Sandy shouldn't be used as an excuse to reshape the economy just so more wealthy people can protect their beach homes. Other rational voices point out that the Atlantic is in a warming cycle while the Pacific is in a cooling pattern. This will reverse in short order and unleash other weather trends, which no doubt will also be blamed on climate change due to perceived assaults on the environment.
A rise in sea levels — which has occurred since the dawn of time — obviously puts coastal areas at more risk from storm surges. Shrinking sea levels would put $2 million beachfront homes farther from the surf. A rational approach would include not rewarding people who live too close to the shore, which we do when we help them cover their losses.
Couldn't that approach be used against tornado-prone Oklahoma? We think not. The chance of any tornado, much less an EF5, hitting any particular spot in this state is remote. The chances of a hurricane hitting the Outer Banks is much higher. Still, people should be allowed to live near a beach if they're willing to take the risk.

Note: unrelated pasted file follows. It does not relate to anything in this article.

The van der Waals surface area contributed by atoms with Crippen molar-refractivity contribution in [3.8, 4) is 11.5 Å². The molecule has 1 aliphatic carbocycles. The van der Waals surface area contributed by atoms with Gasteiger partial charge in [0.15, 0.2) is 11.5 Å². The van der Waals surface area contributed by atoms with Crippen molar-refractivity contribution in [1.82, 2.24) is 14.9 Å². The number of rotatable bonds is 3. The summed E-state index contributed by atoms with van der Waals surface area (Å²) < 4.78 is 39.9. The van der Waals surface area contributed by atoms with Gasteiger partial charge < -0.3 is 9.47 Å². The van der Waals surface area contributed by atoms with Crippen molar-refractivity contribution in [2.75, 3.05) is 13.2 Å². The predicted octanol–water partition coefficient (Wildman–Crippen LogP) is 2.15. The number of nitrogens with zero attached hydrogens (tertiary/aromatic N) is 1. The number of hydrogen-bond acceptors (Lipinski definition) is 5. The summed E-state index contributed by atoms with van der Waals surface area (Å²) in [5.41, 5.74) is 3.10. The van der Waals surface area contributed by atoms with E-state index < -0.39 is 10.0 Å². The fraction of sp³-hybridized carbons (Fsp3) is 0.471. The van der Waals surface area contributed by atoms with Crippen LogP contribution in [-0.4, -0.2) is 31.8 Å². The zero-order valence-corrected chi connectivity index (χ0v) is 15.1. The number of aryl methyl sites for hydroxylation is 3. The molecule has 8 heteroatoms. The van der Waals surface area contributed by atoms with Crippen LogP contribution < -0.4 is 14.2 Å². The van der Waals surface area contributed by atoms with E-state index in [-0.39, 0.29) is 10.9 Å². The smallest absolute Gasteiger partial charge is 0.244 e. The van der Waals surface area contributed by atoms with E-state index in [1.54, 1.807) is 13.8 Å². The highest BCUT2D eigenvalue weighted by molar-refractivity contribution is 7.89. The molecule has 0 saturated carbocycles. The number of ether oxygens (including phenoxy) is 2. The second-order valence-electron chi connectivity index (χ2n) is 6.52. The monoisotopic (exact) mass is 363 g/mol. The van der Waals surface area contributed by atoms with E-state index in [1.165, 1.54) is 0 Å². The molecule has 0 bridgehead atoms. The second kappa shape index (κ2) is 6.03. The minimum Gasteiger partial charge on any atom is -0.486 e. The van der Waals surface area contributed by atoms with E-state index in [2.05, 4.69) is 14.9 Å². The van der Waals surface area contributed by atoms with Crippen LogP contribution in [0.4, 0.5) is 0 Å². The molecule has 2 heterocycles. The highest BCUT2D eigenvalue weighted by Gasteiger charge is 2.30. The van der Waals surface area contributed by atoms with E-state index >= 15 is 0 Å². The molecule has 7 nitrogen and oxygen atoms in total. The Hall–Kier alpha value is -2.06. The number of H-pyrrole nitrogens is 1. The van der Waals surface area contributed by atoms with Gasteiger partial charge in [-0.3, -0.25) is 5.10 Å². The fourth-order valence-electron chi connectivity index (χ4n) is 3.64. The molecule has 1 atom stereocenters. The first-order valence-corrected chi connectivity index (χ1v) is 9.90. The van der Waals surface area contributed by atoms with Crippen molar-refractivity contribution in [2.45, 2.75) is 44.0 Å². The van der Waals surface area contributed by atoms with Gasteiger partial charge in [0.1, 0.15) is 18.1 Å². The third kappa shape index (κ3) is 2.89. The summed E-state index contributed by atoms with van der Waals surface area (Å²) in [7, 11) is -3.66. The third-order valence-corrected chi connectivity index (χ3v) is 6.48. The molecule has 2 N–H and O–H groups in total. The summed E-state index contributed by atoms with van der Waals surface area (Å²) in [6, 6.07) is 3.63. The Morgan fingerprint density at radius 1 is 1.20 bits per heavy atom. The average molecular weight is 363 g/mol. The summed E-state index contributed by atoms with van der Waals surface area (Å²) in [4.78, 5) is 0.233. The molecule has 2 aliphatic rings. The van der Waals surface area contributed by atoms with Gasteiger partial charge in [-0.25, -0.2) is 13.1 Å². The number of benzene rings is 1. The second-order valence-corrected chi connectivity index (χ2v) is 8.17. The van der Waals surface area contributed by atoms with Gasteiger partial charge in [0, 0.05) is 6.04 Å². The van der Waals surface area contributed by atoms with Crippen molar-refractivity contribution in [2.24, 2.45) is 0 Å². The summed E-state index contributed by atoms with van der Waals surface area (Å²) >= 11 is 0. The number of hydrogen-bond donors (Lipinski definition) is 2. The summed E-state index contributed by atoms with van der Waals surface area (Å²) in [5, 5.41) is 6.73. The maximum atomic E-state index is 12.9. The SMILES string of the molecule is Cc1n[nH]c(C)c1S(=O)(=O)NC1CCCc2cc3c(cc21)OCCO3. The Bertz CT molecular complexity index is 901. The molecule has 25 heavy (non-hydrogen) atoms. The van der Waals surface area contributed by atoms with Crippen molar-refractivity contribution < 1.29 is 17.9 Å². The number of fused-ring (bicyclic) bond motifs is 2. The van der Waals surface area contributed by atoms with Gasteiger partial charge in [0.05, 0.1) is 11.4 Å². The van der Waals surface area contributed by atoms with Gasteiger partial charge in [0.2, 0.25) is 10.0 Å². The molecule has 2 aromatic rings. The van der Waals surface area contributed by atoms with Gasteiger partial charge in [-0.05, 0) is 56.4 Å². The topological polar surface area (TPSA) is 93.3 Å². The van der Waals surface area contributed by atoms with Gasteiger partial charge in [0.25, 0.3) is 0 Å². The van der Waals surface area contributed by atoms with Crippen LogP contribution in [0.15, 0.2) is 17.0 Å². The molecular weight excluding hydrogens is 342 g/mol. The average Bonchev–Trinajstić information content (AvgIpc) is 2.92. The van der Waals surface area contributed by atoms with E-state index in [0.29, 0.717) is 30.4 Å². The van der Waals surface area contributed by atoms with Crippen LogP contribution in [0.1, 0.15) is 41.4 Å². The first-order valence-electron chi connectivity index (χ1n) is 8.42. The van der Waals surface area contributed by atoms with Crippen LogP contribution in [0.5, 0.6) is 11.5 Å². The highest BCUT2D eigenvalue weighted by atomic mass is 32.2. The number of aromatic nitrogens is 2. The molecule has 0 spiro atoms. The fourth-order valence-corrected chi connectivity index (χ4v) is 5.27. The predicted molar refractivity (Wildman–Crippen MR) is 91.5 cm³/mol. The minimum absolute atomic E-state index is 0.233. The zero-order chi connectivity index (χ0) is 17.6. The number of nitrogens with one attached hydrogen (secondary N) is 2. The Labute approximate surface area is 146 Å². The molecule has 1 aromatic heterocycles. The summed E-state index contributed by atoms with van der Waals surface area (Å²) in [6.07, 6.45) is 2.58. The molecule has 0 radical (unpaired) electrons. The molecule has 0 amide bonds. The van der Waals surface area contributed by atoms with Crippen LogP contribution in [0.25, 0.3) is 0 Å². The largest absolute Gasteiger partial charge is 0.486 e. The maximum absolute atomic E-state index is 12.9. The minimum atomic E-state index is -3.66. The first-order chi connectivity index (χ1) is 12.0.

Pielke notes that the deadly 2011 tornado outbreaks, also linked by some to climate change, were comparable only to those of 1953 and 1964, but “such tornado impacts were far more common in the first half of the 20th century.” That would be the half when the population was much lower and far fewer cars and trucks were overheating the air.
Our conclusions about global warming may generate controversy, but only among those easily swayed by the well-financed climate change lobby. Unlike Bloomberg, we won't insult them by calling them stupid.